Kenhsuite, gamma -Hg 3 S 2 Cl 2 , a new mineral species, occurs with cinnabar and mercury sulfo-halide minerals at the McDermitt mercury mine, Humboldt County, Nevada, where it is associated with the alpha form, corderoite, alpha -Hg 3 S 2 Cl 2 . Kenhsuite crystals, 1X10 mu m long, are dispersed along fractures in altered tuffaceous lacustrine rocks. Kenhsuite is orthorhombic, with possible space-groups Ammm, A2mm, Am2m, Amm2, or A222; a 9.332(5), b 16.82(2), c 9.108(5) Aa, V 1429.63 Aa 3 , a:b:c = 0.5548:1.0:0.5415, and Z = 8. The strongest four peaks in the X-ray powder-diffraction pattern [d in Aa(I)(hkl)] are 2.58(100)(242), 3.65(90)(122), 3.11(51)(300), and 2.60(49)(331). Color and streak are canary yellow. The mineral blackens on exposure to sunlight. Kenhsuite is transparent, with a glassy luster; it has a Mohs hardness of 2-3 and a conchoidal and hackly fracture. It fluoresces red and red-orange under 366 nm ultraviolet radiation. The measured density is 6.83 (5) g/cm 3 , and the calculated density, 6.87 g/cm 3 . Kenhsuite is biaxial (+), with 2V z greater than 70 degrees , and index of refraction 2.25+ or -0.01. It has pleochroic colors that are weak pale yellow to greenish yellow. In reflected light, kenhsuite has medium to low reflectance, estimated at about 15%, and is white with abundant bright canary yellow to palest yellow-white internal reflections. Its polishing hardness is about the same as cinnabar (soft, 2-2.5). Kenhsuite formed later than cinnabar and corderoite, and possibly, in part simultaneously with corderoite. The mineral is named after Dr. Kenneth Jinghwa Hsu, Professor Emeritus, Swiss Federal Institute of Technology, Zurich, Switzerland.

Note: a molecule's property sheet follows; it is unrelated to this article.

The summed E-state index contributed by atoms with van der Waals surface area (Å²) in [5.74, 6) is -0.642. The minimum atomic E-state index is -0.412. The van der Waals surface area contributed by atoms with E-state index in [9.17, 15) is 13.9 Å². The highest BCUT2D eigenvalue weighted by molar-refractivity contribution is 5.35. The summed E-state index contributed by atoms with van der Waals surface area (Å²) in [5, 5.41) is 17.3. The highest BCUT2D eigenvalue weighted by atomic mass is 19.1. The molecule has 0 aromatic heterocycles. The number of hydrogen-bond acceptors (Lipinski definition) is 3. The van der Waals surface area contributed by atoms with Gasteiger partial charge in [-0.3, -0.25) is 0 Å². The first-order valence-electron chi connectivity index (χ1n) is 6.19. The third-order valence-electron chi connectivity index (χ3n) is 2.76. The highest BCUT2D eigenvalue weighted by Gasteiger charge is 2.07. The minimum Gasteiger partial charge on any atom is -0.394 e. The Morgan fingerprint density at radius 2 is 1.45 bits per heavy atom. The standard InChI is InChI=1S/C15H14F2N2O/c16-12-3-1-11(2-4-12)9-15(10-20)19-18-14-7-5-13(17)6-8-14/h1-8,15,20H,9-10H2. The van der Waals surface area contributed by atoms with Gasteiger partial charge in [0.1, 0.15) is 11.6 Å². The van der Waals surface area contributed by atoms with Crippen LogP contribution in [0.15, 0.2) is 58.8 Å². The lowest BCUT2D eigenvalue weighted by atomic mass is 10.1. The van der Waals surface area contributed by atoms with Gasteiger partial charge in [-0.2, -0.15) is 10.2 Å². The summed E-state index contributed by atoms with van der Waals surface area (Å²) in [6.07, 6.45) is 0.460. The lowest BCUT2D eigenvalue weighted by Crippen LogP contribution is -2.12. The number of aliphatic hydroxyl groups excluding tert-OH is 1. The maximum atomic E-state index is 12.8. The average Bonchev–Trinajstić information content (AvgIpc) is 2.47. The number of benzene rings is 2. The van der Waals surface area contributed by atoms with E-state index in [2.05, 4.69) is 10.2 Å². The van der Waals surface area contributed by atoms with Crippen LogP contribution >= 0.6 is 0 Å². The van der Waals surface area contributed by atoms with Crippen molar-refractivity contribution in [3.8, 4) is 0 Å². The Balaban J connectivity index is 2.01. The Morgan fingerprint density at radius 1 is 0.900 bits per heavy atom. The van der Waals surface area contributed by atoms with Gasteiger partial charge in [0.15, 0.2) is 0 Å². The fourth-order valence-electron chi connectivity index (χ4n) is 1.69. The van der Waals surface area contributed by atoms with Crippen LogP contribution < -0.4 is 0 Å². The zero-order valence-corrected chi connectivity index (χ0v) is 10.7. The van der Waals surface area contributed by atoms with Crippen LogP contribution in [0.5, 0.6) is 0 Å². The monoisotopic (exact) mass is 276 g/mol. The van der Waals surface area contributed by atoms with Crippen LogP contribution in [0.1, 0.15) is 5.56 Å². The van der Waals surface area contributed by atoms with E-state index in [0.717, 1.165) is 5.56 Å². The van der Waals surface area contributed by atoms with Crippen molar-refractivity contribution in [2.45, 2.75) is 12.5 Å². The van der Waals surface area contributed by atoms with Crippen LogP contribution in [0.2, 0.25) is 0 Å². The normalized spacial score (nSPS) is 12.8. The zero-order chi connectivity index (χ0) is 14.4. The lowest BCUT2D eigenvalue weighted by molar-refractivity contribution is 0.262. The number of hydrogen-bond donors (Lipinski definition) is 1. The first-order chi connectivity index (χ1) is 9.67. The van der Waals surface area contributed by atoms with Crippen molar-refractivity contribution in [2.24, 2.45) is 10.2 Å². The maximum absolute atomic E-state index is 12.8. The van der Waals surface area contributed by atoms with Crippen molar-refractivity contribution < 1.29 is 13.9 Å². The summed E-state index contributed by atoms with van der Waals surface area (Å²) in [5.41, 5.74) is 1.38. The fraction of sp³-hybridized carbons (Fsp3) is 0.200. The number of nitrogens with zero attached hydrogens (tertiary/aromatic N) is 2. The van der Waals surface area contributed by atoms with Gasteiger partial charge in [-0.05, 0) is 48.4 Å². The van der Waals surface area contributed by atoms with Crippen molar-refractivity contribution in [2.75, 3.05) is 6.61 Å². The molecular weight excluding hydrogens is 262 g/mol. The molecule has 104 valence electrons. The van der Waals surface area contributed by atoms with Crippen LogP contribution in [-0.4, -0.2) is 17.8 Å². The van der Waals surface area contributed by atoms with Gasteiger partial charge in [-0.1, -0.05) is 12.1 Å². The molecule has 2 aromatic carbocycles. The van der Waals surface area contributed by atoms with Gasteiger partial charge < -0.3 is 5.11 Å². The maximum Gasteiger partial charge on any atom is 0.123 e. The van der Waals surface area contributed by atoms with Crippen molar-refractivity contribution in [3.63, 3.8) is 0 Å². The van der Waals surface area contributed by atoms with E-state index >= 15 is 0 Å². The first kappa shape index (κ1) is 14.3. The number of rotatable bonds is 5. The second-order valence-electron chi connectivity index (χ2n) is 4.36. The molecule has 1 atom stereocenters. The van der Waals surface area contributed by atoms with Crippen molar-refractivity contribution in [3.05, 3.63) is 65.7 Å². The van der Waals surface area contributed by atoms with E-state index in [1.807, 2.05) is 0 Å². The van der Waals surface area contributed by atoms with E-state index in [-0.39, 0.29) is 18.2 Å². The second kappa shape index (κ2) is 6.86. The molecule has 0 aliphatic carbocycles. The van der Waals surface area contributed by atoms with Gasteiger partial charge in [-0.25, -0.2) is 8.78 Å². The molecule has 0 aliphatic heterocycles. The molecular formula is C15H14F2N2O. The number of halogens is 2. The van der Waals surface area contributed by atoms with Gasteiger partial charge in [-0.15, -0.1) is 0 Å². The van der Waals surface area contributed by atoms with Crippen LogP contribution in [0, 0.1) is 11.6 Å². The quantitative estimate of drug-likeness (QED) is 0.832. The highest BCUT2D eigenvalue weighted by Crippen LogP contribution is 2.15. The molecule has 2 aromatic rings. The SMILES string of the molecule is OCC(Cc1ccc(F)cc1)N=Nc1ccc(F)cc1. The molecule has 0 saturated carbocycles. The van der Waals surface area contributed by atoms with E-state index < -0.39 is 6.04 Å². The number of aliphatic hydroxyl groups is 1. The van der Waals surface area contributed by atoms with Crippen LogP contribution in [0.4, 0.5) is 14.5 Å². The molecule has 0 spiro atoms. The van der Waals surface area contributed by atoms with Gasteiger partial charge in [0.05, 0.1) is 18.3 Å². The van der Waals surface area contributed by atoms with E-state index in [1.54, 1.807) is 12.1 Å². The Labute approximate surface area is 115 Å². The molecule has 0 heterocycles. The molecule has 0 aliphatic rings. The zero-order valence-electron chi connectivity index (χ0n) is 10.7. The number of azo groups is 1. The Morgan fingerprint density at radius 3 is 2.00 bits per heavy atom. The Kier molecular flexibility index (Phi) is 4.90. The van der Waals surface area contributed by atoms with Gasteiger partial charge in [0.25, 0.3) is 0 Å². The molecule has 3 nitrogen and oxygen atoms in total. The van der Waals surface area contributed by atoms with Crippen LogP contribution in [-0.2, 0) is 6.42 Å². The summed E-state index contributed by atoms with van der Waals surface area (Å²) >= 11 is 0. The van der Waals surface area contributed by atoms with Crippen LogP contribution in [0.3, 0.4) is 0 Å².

First Page Preview

First page PDF preview
You do not currently have access to this article.